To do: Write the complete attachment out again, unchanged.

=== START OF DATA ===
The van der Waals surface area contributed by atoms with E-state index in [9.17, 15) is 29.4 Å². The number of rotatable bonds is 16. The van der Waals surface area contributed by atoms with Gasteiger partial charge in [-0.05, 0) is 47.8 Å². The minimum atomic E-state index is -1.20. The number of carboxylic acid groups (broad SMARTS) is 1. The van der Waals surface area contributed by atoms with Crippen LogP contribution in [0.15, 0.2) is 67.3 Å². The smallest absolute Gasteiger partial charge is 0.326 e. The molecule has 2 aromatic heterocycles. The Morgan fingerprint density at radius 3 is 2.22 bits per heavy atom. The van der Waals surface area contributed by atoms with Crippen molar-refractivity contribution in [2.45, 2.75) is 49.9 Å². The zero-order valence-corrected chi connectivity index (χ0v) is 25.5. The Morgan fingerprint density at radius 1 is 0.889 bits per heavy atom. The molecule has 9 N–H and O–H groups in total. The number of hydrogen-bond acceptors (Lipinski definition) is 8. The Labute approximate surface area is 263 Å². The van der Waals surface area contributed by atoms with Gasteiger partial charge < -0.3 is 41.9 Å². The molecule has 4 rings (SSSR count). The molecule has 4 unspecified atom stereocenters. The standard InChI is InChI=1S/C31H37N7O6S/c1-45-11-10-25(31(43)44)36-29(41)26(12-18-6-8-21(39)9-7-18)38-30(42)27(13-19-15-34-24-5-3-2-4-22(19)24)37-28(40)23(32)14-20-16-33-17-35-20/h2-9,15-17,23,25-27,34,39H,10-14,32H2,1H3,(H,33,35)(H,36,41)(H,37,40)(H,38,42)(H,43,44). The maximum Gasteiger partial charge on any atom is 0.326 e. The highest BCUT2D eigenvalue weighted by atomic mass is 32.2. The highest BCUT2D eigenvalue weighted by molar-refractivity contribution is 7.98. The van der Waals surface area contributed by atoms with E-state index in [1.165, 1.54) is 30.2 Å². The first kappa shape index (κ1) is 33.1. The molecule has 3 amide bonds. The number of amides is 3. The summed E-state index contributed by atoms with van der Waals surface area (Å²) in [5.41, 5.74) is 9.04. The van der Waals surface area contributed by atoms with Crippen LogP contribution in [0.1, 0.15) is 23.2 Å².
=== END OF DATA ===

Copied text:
The van der Waals surface area contributed by atoms with E-state index in [9.17, 15) is 29.4 Å². The number of rotatable bonds is 16. The van der Waals surface area contributed by atoms with Gasteiger partial charge in [-0.05, 0) is 47.8 Å². The minimum atomic E-state index is -1.20. The number of carboxylic acid groups (broad SMARTS) is 1. The van der Waals surface area contributed by atoms with Crippen LogP contribution in [0.15, 0.2) is 67.3 Å². The smallest absolute Gasteiger partial charge is 0.326 e. The molecule has 2 aromatic heterocycles. The Morgan fingerprint density at radius 3 is 2.22 bits per heavy atom. The van der Waals surface area contributed by atoms with Crippen molar-refractivity contribution in [2.45, 2.75) is 49.9 Å². The zero-order valence-corrected chi connectivity index (χ0v) is 25.5. The Morgan fingerprint density at radius 1 is 0.889 bits per heavy atom. The molecule has 9 N–H and O–H groups in total. The number of hydrogen-bond acceptors (Lipinski definition) is 8. The Labute approximate surface area is 263 Å². The van der Waals surface area contributed by atoms with Gasteiger partial charge < -0.3 is 41.9 Å². The molecule has 4 rings (SSSR count). The molecule has 4 unspecified atom stereocenters. The standard InChI is InChI=1S/C31H37N7O6S/c1-45-11-10-25(31(43)44)36-29(41)26(12-18-6-8-21(39)9-7-18)38-30(42)27(13-19-15-34-24-5-3-2-4-22(19)24)37-28(40)23(32)14-20-16-33-17-35-20/h2-9,15-17,23,25-27,34,39H,10-14,32H2,1H3,(H,33,35)(H,36,41)(H,37,40)(H,38,42)(H,43,44). The maximum Gasteiger partial charge on any atom is 0.326 e. The highest BCUT2D eigenvalue weighted by atomic mass is 32.2. The highest BCUT2D eigenvalue weighted by molar-refractivity contribution is 7.98. The van der Waals surface area contributed by atoms with E-state index in [1.165, 1.54) is 30.2 Å². The first kappa shape index (κ1) is 33.1. The molecule has 3 amide bonds. The number of amides is 3. The summed E-state index contributed by atoms with van der Waals surface area (Å²) in [5.41, 5.74) is 9.04. The van der Waals surface area contributed by atoms with Crippen LogP contribution in [0.1, 0.15) is 23.2 Å².